Female. Education: Antioch College, B.A.; State University of New York at Albany, M.S. (teaching English to speakers of other languages).
Educator and author. Administrator of English-as-a-second-language program at Yup'ik Inuit villages in Alaskan Bush until 2000; freelance writer.
Sidney Taylor Manuscript Award, 2001, for A Pickpocket's Tale.
Thailand: Land of Smiles, Dillon Press (Minneapolis, MN), 1991.
El Salvador on the Road to Peace, Dillon Press (Minneapolis, MN), 1999.
A Pickpocket's Tale, Random House (New York, NY), 2006.
The Hope Chest, Random House (New York, NY), 2006.
Raised in New York State, Karen Schwabach now makes her home in Alaska, where she works as a teacher among students from a variety of cultures and language backgrounds. Until 2000, she operated an English-as-a-second-language (ESL) program for Inuit students living in Alaska's remote bush. A move to Anchorage provided her with the opportunity to shift her concentration to her writing, and the historical novels A Pickpocket's Tale and The Hope Chest have been the result. Schwabach's novels feature adventurous young heroines who bravely journey into unfamiliar urban settings, In the first book, a preteen travels from England to New York City as part of the immigrant waves of the late 1800s, while the second finds a young runaway ending her journey in Nashville, Tennessee, as battle lines form for the 1919 fight for women's right to vote.
Praised by a Kirkus Reviews writer as "a first novel with lots of concrete and engaging historical detail," A Pickpocket's Tale introduces readers to a ten year old named Molly. An orphan, Molly has been living on the streets of 1730 London since her mother died of smallpox. When the girl is arrested for picking pockets, she is sent to America, her punishment being to become an indentured servant to a New York City family. In her new home with the Bell family, Molly has difficulty dealing with regular work as well as with her new culture, which includes regular baths, self-improvement through reading, and participating in the family's Jewish traditions. Ultimately, a meeting with a black slave shows the girl that her life could have been marked by far greater hardships, in a novel that features "an engaging protagonist" and "vividly detailed prose," according to Booklist contributor Shelle Rosenfeld. Although noting that some readers may wrestle with Molly's street-thief dialect, School Library Journal contributor Barbara Auerbach deemed A Pickpocket's Tale an "engaging tale about some lesser-known aspects of 18th-century life," and concluded that Schwabach's novel is filled "with memorable characters."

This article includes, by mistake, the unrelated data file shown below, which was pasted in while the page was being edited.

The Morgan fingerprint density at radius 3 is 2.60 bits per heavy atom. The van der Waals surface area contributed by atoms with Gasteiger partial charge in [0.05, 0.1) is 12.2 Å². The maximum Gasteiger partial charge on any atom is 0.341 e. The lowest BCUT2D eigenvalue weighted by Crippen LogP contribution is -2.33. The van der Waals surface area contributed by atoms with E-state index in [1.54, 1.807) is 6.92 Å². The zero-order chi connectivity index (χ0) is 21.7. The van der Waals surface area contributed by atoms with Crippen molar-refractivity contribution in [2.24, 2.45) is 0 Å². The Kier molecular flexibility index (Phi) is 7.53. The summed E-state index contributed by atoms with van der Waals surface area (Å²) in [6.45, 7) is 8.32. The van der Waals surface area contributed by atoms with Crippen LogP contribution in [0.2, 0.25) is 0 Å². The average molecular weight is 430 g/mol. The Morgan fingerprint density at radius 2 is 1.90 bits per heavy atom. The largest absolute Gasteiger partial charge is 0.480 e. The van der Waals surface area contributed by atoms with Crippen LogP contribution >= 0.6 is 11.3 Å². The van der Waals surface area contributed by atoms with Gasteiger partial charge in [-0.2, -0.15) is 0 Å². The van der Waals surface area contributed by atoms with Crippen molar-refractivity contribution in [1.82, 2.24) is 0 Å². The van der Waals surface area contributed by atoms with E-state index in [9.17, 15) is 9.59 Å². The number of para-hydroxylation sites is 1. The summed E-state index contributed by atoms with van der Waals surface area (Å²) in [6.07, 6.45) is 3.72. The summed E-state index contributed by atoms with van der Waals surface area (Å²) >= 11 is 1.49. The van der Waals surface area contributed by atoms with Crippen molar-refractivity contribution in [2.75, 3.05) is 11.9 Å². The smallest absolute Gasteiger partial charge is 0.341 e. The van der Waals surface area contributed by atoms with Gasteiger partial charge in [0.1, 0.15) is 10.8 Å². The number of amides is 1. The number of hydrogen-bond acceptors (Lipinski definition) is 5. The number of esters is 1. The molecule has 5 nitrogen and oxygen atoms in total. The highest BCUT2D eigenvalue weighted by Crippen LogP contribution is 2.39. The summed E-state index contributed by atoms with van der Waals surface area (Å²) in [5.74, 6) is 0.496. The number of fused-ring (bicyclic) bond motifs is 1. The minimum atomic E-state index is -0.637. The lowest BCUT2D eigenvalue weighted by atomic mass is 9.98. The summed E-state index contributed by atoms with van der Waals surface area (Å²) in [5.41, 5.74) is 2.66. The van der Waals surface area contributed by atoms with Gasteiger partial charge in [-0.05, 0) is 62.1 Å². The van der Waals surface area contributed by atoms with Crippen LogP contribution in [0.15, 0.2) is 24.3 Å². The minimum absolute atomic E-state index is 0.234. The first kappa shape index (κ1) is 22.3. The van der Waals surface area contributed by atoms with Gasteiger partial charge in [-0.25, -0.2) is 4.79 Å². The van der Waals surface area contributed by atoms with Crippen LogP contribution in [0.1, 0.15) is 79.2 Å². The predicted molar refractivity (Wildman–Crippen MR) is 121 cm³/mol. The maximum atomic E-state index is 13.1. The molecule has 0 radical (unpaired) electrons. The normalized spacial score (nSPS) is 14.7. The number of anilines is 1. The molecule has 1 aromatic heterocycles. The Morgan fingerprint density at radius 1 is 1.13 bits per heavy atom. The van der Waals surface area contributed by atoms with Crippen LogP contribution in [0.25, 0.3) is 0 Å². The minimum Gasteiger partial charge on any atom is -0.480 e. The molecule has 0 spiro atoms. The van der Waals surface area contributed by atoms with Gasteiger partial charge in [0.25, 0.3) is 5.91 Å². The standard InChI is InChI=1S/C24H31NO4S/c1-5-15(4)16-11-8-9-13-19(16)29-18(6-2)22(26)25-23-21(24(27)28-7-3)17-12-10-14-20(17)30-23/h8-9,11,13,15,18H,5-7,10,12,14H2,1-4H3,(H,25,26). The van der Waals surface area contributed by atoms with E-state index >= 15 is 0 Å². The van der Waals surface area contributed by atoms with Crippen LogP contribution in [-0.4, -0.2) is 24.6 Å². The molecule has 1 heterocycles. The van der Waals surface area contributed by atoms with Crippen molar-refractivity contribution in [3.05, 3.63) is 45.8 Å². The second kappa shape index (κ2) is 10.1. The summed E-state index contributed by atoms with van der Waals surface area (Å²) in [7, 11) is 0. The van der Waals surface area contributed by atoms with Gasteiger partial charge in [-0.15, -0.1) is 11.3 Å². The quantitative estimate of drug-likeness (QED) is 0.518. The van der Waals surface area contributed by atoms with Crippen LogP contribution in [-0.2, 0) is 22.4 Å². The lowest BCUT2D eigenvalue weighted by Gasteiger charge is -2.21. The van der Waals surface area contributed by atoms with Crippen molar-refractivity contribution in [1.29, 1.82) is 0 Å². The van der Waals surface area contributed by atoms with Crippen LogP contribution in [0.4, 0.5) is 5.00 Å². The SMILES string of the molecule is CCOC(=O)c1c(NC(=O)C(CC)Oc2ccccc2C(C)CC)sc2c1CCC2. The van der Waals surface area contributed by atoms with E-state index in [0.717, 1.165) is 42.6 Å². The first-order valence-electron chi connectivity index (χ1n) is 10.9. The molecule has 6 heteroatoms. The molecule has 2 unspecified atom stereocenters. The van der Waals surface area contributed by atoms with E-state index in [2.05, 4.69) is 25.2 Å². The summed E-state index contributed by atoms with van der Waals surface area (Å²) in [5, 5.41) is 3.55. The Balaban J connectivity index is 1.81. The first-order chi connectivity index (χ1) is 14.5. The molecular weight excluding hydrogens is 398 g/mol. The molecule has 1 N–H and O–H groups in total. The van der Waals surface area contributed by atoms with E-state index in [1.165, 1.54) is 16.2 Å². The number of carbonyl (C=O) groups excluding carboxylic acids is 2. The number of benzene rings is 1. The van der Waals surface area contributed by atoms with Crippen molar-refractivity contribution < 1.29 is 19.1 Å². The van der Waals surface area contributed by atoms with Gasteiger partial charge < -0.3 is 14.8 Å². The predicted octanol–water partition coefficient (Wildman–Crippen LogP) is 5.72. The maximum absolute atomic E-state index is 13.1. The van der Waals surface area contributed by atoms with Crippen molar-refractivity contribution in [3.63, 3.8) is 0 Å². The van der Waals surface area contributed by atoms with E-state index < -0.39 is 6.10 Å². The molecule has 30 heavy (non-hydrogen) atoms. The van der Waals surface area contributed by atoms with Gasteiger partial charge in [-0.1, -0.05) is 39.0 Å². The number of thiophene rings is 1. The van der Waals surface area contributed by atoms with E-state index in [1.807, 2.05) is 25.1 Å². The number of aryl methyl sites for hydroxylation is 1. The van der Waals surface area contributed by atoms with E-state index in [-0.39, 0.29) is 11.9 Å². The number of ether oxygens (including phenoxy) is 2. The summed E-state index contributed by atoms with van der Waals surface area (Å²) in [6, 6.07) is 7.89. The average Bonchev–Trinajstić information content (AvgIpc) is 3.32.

Biographical and Critical Sources
Booklist, November 15, 2006, Shelle Rosenfeld, review of A Pickpocket's Tale, p. 62.
Kirkus Reviews, October 15, 2006, review of A Pickpocket's Tale, p. 1080.
School Library Journal, November, 2006, Barbara Auerbach, review of A Pickpocket's Tale, p. 151.
Voice of Youth Advocates, December 2006, Rebecca Barnhouse, review of A Pickpocket's Tale, p. 432.
Association of Jewish Libraries Web site,http://www.jewishlibraries.org/ (June 23, 2002), Karen Schwabach, acceptance speech for Sydney Taylor Award.
"Schwabach, Karen." Something About the Author. . Encyclopedia.com. (January 21, 2019). https://www.encyclopedia.com/children/scholarly-magazines/schwabach-karen
"Schwabach, Karen." Something About the Author. . Retrieved January 21, 2019 from Encyclopedia.com: https://www.encyclopedia.com/children/scholarly-magazines/schwabach-karen
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